Wednesday, July 17, 2013

Intellectual property and Marvel

(I told you I'd connect Stan Lee to this)

For about the past fifty years the company which is now Marvel entertainment, has made a spectacular amount of money and has done it in virtually every medium from comics to television to film to video games to  novels to even, Heaven help us, the stage.

This is all the more remarkable when you consider that shortly before its period of dominance the company was a third rate imprint that was, by some accounts, on its last legs.

The rise was a remarkable achievement both in American publishing and pop culture. In economic terms alone, it shows how a small company with almost no resources or structural advantages can come to dominate an industry and generate billions of dollars.

One aspect of that story which is particularly relevant given our recent posts on the subject is the way Stan Lee used public domain (and in some cases, not-quite-public domain) intellectual properties as an important part of his business model.

First a quick and hopefully painless bit of comic book history.

Superheroes were the first big original content hit of the medium. Starting with Superman in 1938, they dominated that side of the industry for almost a decade. Licensed titles (like Dell's Disney line) were, by some sources, bigger sellers but if you were creating characters specifically for comics in the early Forties, superheroes were where the money was. By the end of the decade, though, the boom was largely over and other fads such as crime, horror, Western, funny animals, funny teenagers and (with a very unlikely origin) romance took turns as the next big thing.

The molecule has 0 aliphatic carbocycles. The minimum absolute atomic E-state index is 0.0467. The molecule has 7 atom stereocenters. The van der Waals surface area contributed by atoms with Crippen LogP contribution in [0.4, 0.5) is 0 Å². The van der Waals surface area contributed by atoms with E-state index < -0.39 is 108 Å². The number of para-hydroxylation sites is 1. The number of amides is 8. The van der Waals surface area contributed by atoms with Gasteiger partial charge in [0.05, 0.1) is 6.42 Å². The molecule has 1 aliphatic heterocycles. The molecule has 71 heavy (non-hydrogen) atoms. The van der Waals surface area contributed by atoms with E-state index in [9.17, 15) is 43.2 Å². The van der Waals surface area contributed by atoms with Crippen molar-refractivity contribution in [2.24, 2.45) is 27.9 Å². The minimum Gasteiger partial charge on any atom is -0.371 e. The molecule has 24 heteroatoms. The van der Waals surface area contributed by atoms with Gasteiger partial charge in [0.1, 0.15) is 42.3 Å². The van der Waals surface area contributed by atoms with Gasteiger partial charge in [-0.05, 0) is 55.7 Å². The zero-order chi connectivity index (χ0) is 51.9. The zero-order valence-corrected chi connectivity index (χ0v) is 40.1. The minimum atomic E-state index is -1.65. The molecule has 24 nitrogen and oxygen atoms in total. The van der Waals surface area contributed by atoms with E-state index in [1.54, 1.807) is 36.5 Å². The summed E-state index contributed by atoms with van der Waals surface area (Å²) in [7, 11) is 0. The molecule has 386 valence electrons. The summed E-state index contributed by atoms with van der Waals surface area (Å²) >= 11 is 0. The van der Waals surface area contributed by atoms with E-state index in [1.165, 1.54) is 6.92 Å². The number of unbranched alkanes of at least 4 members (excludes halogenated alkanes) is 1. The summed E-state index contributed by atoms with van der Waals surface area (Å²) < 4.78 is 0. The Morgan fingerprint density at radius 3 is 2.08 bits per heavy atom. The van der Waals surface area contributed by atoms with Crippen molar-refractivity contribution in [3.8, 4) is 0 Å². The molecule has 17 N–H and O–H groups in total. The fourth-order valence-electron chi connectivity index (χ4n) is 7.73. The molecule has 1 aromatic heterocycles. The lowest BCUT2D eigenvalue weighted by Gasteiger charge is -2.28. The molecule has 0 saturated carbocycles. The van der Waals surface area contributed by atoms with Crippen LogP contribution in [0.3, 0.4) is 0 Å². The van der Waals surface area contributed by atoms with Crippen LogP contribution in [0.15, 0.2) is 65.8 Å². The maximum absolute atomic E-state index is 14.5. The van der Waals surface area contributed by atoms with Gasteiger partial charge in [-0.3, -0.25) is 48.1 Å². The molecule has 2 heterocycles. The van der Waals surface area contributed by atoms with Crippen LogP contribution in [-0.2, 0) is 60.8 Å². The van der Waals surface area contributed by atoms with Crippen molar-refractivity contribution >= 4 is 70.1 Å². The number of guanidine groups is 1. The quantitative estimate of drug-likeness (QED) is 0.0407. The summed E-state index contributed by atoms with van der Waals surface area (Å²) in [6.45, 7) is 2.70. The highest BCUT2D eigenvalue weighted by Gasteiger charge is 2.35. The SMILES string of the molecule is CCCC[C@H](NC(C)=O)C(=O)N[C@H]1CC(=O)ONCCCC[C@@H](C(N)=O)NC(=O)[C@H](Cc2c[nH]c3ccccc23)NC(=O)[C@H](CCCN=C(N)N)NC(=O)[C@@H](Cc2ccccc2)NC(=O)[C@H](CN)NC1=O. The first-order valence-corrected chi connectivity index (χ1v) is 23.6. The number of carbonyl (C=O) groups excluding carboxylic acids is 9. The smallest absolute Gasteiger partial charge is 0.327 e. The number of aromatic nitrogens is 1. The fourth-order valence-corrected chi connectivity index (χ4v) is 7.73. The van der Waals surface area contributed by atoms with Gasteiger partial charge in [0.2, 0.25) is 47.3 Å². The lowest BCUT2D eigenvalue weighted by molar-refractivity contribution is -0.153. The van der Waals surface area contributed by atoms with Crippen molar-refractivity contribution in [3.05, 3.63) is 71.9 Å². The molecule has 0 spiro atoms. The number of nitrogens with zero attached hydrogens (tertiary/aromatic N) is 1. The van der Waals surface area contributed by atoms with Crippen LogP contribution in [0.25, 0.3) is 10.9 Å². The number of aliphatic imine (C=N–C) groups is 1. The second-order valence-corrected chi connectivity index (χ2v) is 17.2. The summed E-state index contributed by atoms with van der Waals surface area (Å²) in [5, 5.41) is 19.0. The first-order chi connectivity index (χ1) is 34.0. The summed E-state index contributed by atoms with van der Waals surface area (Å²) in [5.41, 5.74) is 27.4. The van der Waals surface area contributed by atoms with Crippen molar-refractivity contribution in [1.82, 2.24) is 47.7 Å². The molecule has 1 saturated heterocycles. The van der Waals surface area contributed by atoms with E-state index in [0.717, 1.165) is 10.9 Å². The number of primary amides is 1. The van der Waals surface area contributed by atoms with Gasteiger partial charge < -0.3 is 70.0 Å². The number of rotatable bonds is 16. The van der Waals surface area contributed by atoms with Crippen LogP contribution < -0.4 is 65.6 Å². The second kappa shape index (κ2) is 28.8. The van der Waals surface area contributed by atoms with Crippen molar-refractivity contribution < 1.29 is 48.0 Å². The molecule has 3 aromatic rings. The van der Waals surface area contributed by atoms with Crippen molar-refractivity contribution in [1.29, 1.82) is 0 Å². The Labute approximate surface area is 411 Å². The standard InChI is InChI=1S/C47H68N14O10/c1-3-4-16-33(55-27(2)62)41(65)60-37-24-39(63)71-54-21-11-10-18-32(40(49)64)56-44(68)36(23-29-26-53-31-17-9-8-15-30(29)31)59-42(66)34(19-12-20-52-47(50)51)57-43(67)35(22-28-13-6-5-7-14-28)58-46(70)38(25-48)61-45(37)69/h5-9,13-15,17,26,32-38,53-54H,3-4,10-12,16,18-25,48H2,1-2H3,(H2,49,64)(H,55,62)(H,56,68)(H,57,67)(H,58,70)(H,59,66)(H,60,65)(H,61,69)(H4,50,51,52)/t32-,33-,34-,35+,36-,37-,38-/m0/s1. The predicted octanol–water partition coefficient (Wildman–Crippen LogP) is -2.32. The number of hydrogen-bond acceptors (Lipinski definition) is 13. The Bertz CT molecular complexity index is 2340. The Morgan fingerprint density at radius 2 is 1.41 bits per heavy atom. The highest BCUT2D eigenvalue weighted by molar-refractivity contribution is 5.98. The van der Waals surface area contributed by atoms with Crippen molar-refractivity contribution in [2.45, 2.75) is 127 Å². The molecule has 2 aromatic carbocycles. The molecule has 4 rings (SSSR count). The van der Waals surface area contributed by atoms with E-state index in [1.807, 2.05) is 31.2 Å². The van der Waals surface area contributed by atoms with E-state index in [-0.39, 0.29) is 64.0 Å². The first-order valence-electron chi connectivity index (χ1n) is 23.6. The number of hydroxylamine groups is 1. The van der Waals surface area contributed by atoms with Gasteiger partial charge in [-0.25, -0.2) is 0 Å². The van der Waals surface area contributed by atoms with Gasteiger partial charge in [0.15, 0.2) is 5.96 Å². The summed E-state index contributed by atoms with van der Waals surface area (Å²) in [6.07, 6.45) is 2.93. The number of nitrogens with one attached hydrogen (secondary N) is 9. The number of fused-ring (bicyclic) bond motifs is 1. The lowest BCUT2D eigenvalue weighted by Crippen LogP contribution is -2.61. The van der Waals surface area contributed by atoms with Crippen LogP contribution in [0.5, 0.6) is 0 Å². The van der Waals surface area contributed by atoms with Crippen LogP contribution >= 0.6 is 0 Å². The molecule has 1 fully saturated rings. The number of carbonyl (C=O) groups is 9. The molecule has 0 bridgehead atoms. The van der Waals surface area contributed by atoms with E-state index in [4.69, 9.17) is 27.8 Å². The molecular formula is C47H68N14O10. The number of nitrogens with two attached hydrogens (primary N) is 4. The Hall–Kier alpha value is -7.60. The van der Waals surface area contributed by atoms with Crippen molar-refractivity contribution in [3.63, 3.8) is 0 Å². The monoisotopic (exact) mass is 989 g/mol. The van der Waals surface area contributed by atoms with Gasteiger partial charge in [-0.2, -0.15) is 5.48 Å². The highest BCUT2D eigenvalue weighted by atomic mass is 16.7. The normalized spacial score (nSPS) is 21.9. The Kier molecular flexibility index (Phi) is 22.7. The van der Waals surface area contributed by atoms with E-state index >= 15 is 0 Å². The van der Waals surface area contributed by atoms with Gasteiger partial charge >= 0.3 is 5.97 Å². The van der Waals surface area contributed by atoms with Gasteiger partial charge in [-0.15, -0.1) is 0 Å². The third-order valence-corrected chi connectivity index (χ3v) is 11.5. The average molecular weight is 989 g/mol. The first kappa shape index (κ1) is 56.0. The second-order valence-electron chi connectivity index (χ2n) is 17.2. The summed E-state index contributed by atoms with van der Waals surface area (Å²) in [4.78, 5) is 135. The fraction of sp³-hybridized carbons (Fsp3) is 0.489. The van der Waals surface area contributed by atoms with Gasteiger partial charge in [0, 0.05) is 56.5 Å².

Of course, comic book publishers kept trying to bring back the genre that had started it all. Lots of companies tried to introduce new superheroes or dust off old ones but without real success. Among others, the company that would become Marvel was particularly badly burned by a superhero push in the mid-Fifties). The big exception here is Magazine Enterprise's Ghost Rider in 1949 but as Don Markstein pointed out, that character blended the faded superhero genre with the up-and-coming genres western and horror.

It was not until 1956 that a team working under DC editor Julius Schwartz came up with a workable formula: take a dormant mid-tier character from the Forties; completely rework the character (sometimes keeping only the name) with a science fiction origin, streamlined jump-suit inspired costumes and a heavy emphasis on space age themes.

In rapid succession and generally with great success,  Schwartz applied this rebooting approach to a number of properties and soon other companies were trying their hand. As early as 1959, Archie Comics (which had been known for a relatively successful and very violent collection of superhero titles in the Forties) had hired Joe Simon and Jack Kirby to rework their character the Shield. As the Sixties got going almost everyone was in on the act.

In 1961, Marvel Comics joined in. Marvel was a small part of Martin Goodman's middling publishing company but it did have a couple of significant assets: a few well-remembered Golden Age characters (the Human Torch, Namor and Captain America) and comics auteur Jack Kirby. Given the market conditions of the time, Kirby's brand was extremely valuable. There was a tremendous demand for all things associated with the previous era of superheroes and Kirby had been a major player with an exceptional level of prominence. In an era when most stories went unsigned, his name was a big enough selling point to be featured prominently on the covers.

Much myth has accumulated around the creation of the Fantastic Four, partially because of the impact the title would go on to have and partially because none of the people involved (Goodman, Lee, Kirby) can be considered reliable narrators, but if you simply look at the book itself and what had been going on in the industry at the time, FF #1 is about what you would expect, combining Schwartz's formula with the group dynamics of Kirby's team comics and elements of the monster comics Marvel had been producing (the two most unusual aspects, the lack of costumes and secret identity were completely dropped when Marvel introduced Spider-man less than a year later).